Review of Lies We Tell Ourselves by Robin Talley

coverLies We Tell Ourselves by Robin Talley

Available in Print and E-book.

I have great respect and admiration for those who participated in the Civil Rights Movement. I am awed by their courage to stand up and say “No more” to laws and people and attitudes so ingrained in society and everyday life. I cannot imagine what it was like for those who marched and boycotted; those who sat at lunch counters and at the front of buses; those who protested peacefully and practiced non-violence; those who fought in the courts and in the streets to obtain the basic rights and dignity that we all deserve.

This story follows the first African American students to attend an all white high school in a small Virginia town. Ten students are finally allowed to go years after the U.S. Supreme Court ruled in favor of it. The governor and parents fought it. The school closed down for months to prevent it from happening – better for no one to go to school than to let ‘them’ go.

Sarah Dunbar and her sister are among the ten. Through Sarah’s voice, we experience her life. We hear the racist chants by students and adults. We feel the spit on her clothes. We see teachers acting indifferent to the bullying if not expressing their own distaste of her presence in their classroom. We feel the ugliness of racism.  Sarah is a senior and one of the top students at the all black school. Her parents moved to Virginia to be part of the movement, but it is Sarah and Ruth who must face daily onslaught and threats.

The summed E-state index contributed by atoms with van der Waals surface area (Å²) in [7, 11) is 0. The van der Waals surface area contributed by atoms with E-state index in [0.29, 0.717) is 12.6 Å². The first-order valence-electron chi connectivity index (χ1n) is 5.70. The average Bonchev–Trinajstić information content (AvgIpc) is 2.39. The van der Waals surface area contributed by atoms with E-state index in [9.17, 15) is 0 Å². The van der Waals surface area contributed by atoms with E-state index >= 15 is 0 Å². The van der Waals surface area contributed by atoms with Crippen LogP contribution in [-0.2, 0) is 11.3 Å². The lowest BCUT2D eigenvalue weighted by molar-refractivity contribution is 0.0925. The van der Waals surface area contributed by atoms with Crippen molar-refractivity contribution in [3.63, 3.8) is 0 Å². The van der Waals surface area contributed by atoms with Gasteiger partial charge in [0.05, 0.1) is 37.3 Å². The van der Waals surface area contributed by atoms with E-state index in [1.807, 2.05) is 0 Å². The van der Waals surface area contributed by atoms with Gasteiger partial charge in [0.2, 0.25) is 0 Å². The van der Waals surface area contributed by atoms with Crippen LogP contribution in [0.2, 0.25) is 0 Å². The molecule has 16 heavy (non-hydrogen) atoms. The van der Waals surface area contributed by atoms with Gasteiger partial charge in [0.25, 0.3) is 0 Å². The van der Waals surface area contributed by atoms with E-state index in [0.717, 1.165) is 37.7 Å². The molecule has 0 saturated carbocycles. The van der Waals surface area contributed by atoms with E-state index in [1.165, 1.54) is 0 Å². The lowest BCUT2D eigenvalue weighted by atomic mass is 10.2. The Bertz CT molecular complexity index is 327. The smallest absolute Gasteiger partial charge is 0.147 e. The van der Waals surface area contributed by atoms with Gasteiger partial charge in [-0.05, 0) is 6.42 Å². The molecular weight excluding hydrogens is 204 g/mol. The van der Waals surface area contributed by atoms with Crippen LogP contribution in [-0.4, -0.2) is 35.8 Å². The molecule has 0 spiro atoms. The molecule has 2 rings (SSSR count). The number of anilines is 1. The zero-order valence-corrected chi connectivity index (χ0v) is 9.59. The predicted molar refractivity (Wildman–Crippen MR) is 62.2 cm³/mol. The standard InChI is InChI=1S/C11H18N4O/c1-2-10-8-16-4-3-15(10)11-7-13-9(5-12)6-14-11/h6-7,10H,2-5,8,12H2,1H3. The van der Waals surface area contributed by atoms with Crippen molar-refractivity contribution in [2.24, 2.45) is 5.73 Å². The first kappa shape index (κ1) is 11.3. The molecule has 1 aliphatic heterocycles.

Had we just had Sarah’s voice, the story might have become overwhelming and desensitizing but we also hear from Linda Harrison whose father runs a newspaper and is one of the most vocal opponents to integration. She spouts the same hateful things her father has been saying her whole life about black people. She tries to defend segregation as Southern tradition. She believes it is unnatural for races to mix and be together in the same places. She knows God never meant for that to happen. Linda also blames the ten for messing up her senior year – if they had not riled things up, she could go to prom.

It is only when Sarah and Linda are put together for a school project that Linda begins to see Sarah differently and Sarah gets the opportunity to tell a white person how she truly feels.

This story takes the reader right into the minds of these brave students. We see all they see and hear all they hear. We know the excruciating reality they face every day. It is unpleasant and shameful. The story did go in a direction I was not initially expecting. If the author was trying to draw parallels with today’s issues, I don’t believe it was necessary. Nonetheless, this is a compelling read.

~Review by Will Smither, Indy PL Librarian and Teen Services Committee. You Know You Wanna Read It Blog.

Review for John Green’s Paper Towns

paper*Paper Towns* by John Green. Speak (Penguin Books), 2008.

Available in Print, CD Audiobook, Downloadable Audiobook, and E-book.

Another excellent and thoughtful teen novel from author of the best-selling *The Fault in Our Stars.* It was also a winner of the Edgar Award for best young adult mystery novel.